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Â Welcome back to linear circuits, this is Doctor Weitnauer.

Â This lesson is finding initial conditions in second order circuits.

Â Our objective are to find out what type of initial conditions are needed,

Â and apply circuit analysis to calculate them.

Â This builds on many things.

Â A second order circuit is modeled by a second order differential equation.

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The current inductor is continuous in time.

Â The voltage across a capacitor is continuous in time.

Â And finally, KCL.

Â Our motivation is, we need these initial conditions in the last step of finding

Â the complete response of a circuit with reactive elements.

Â What initial conditions are needed?

Â If we want to find y(t) for t greater than or equal to 0,

Â when y(t) satisfies a differential equation such as this.

Â Because this is a second order differential equation,

Â we need y(0+) and its derivative at 0+.

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Or if we're not given those things, then we can derive them

Â by DC analysis prior to t=0, and use their continuity properties.

Â But even if you have these, we are not done,

Â we have to find that derivative and this usually requires circuit analysis.

Â Here's a simple example, the series RLC circuit.

Â Find the initial conditions for the solution for v(t).

Â Suppose we were given v(0+) and i,

Â i being the current through the inductor at times 0+.

Â However, because we are trying to find the initial conditions for

Â the solution for v(t), this is not all we need.

Â We have one part of it, but we need the derivative of v(0+).

Â So we can use i = C dv dt, and

Â then solve for dv dt at 0+.

Â And that will give us 1 over C times i(0+) which we are given.

Â This is a harder example.

Â We will determine the initial conditions needed for v(t),

Â t greater than or equal to 0, assuming the circuit is at rest,

Â that is, DC steady state, prior to t=0.

Â To do this, we should consider what this circuit looks like prior to t=0.

Â There are four things that we need to consider.

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This resistor will not play a role because the switch is open.

Â The capacitor will behave as an open circuit,

Â the inductor will behave as a short circuit.

Â And the voltage, because u(t) will be 0 for

Â negative time, the voltage is only 7 volts.

Â So this is what our simplified circuit looks like for t<0.

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First we can notice that the resistor is in parallel with the voltage source.

Â So that means that v(0-) is 7 volts because of the continuity

Â of voltage in capacitors, that is also v(0+).

Â There's one of the initial conditions that we need.

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The current in the inductor, we can find that by using Ohm's law.

Â And because of the continuity of current as a function of time

Â in an inductor, that is also the current at i(0+).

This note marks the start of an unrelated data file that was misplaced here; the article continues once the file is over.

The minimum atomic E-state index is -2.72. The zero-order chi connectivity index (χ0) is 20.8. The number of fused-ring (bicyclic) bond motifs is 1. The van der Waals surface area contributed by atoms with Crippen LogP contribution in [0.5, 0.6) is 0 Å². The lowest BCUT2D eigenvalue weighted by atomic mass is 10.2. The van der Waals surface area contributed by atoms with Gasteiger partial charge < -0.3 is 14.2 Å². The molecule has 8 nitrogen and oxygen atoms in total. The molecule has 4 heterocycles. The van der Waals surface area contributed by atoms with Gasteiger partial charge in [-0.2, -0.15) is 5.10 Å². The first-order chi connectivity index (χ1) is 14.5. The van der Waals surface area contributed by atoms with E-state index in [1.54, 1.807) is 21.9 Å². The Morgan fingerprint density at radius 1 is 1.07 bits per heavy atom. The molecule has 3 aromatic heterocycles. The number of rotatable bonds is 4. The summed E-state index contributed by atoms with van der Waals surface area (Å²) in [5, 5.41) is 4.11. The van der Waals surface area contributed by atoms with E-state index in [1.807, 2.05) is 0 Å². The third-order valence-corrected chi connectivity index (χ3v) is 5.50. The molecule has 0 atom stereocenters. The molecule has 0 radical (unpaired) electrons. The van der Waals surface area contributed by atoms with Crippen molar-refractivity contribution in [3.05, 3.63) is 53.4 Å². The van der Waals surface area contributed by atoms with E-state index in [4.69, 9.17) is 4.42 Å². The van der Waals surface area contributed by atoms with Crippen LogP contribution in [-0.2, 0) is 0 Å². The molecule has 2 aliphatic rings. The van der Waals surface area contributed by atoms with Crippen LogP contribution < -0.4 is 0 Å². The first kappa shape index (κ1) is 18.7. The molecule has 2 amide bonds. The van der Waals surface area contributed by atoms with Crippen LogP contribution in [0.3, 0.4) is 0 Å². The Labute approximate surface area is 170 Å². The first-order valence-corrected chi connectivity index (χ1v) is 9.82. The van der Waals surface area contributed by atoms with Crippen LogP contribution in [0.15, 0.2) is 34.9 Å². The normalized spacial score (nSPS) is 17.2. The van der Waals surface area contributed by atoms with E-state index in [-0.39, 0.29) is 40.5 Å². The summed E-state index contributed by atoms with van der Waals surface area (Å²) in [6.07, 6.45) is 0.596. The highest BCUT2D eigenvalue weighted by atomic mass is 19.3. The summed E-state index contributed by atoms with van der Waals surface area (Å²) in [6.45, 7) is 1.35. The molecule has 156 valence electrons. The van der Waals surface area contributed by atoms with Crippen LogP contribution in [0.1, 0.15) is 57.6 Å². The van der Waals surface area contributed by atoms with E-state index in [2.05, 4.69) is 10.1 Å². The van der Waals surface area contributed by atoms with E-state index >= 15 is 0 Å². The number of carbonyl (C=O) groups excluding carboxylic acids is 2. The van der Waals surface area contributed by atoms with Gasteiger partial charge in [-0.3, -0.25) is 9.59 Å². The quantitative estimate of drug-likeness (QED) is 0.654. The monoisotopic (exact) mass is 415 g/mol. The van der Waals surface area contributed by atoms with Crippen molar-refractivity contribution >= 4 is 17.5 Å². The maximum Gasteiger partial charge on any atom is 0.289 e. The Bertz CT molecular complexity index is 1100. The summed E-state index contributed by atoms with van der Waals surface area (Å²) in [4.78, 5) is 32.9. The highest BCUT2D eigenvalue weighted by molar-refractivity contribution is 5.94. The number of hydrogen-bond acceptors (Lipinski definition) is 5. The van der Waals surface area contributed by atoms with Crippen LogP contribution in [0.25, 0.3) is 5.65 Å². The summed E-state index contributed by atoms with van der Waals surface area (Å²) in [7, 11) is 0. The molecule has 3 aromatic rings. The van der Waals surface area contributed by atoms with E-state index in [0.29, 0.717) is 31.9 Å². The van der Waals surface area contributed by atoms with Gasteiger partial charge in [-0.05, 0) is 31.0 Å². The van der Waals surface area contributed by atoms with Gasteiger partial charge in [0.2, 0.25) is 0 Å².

Â But that is not the second initial condition we need,

Â we need this derivative at t=0+.

Â Now, I want to emphasize this is at 0+.

Â The circuit is different for positive time, so

Â we need to redraw the circuit for t>0.

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Here is that circuit, and we see that we can do a little more simplification by

Â combining these parallel resistors into one effective resistance of R over 2.

Â Now I want to make a little room on the screen and we'll continue.

Â Note that we have these initial values of the voltage v and

Â the current i through the inductor, and

Â our goal is to find the derivative of the voltage at t = 0+.

Â It's going to be helpful for us to define two currents.

Â i sub r through that branch, and

Â i sub c through this branch, and

Â we'll be using KCL, which is, i = ir + ic.

Â This is that circuit analysis I was telling you about.

Â Now we'll going to use the ic = c dv dt.

Â That is why I've chosen to use KCL.

Â It allows me to bring in that derivative that we're seeking.

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I'm also going to note that ir, because it's in parallel

Â with the capacitor, we can find it by saying it's V

Â over the value of the resistance, which is R over 2.

Â Next I will solve the KCL equation for

Â ic, and then divide by c,

Â giving me dv dt = 1 over c [i- ir].

Â And this is going to be true for anytime, but

Â in particular we want it for t = 0+.

Â That's the other initial condition we need,

Â and we will be able to just plug in the current through the inductor at i+ and

Â then we can use the V(0+) divided by (R/2).

Â And that gives us the other initial condition that we need.

Â Okay, to summarize the key concepts in this lesson.

Â Finding the initial conditions for a second order circuit requires more

Â than just finding the inductor currents and the capacitor voltages.

Â In general, you're going to have to do some circuit analysis to

Â find the derivative of the desired variable at t = 0+.

Â And it's important to redraw the circuit for

Â t>0 when you're trying to find that derivative.

Â Thank you.

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